This morning our friend bought us lunch after church – a quarter of his weekly income went in one hit. It was a beautiful expression of thanks and one we couldn’t refuse. Then as we chatted in our home I heard Sam tell him that he had been praying for him. My 9 year old son wanted him to know that God cares for him as he struggles with loneliness and anxiety.

These are small things and probably not the stuff that most people get excited about, but in the ebb and flow of ‘real life’ they are God moments and they really are worth cheering for.

Maybe one day I’ll write my own book that will tell stories of the very real and ordinary stuff that really ought to be celebrated a bit more. Rather than being disappointed that 2000 people didn’t get saved last week if we begin to savour the golden moments of God at work we might find that hope that so often seems illusive.

Just a thought at the end of another ordinary – yet often inspiring week…

Higher Ground – When Faith Comes Unstuck

Last night we watched Higher Ground, a well made and quite believable movie about the challenges that come to faith as a person matures.

Set in the Jesus / Hippie era it tells the story of a woman who grows up in a devout and fairly fundamentalist church community. She is happy enough until she begins to ask questions. A good friend gets a brain tumour and becomes a virtual vegetable, her role as a woman is constantly being scrutinised and her marriage falls apart in the process of her faith questioning.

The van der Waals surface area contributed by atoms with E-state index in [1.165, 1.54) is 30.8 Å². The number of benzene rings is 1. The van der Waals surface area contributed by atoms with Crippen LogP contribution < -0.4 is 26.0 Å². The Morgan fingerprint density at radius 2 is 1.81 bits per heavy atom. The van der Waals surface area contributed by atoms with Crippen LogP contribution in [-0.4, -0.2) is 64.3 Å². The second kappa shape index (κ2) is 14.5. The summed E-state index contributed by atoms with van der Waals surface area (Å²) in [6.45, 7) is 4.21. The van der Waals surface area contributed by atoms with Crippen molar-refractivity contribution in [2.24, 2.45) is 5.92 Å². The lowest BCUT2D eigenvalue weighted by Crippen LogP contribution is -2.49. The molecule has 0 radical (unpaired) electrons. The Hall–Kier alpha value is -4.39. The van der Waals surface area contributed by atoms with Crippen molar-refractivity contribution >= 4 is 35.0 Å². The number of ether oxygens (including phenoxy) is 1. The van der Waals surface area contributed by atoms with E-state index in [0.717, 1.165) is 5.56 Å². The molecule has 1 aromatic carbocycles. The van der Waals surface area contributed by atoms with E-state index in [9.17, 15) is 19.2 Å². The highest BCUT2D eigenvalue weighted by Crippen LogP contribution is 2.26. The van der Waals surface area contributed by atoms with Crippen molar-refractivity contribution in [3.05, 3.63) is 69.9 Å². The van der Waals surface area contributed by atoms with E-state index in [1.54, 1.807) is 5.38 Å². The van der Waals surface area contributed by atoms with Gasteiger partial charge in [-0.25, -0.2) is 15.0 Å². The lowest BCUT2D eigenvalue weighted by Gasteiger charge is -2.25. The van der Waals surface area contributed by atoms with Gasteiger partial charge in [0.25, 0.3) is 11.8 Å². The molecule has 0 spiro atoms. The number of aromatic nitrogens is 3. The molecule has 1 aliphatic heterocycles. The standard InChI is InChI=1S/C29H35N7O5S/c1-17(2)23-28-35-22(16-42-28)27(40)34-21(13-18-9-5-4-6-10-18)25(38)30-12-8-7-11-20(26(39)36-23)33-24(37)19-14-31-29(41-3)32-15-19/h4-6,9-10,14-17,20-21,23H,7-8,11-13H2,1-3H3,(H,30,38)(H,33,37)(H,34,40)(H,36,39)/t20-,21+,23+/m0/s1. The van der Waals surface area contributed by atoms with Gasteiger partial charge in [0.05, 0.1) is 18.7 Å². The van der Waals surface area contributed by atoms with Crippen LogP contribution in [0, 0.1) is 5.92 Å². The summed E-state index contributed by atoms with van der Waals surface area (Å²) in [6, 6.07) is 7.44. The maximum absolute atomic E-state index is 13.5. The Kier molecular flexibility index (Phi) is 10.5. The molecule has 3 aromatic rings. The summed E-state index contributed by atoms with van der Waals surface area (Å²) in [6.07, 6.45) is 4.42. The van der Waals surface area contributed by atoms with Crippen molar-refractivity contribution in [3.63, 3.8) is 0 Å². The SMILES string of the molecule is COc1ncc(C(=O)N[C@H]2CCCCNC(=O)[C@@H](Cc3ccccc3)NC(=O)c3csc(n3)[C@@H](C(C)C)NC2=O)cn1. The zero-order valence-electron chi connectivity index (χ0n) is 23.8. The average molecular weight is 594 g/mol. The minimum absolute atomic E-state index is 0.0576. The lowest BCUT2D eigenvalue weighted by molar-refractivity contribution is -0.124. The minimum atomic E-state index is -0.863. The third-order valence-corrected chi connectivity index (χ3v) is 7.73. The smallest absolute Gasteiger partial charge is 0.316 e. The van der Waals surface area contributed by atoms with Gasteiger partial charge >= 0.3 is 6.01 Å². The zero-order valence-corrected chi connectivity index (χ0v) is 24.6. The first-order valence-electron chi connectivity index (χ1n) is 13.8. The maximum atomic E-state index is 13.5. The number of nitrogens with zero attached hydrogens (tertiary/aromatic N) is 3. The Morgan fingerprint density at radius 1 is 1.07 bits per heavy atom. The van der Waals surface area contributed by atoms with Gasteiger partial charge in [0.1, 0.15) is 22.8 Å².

Its a pretty accurate portrayal of that kind of church life and is doesn’t suffer from being a caricature, a cyncical jab or from presenting everything as rosy. I found myself recognising some of the characters from my own upbringing, and recognising the issues from my own childhood.

Corrine is both believable and likable and the movie depicts what many experience but don’t know how to articulate – a real faith struggle by someone who isn’t seeking to exit faith, but is seeking better answers than they currently have. And yet the quest for answers has her bouncing out of her tight knit community as her only way of grappling with the issues. Sad.

I have met plenty like her and I have had some of her experiences. Some days I still have them and that can be disturbing for a leader. Her pastor in the movie is a man with faith like a rock. Towards the end she tells him that she admires his faith – and I think she genuinely does – but I don’t think she wants his faith. While there is something attractive about a simple faith, to anyone who has asked questions there is also a strong degree of dissatisfaction and little desire to go back there.

These days I find myself with very strong convictions on what I consider core issues, but I am also open to new ideas when it comes to questions that don’t have easy answers.

In some ways Higher Ground was a trip down memory lane and yet not an unattractive one. The genuine love for God and desire to follow him from the people in the church wasn’t cheesy or awkward and in that the church looked attractive. But the issues that go with a more fundamentalist approach to faith, were noticeable and did grate on me.

Its not a ‘wow’ movie, or a dud, and it does move quite slowly, but for those who are in that place of asking questions it could be a helpful story to engage with.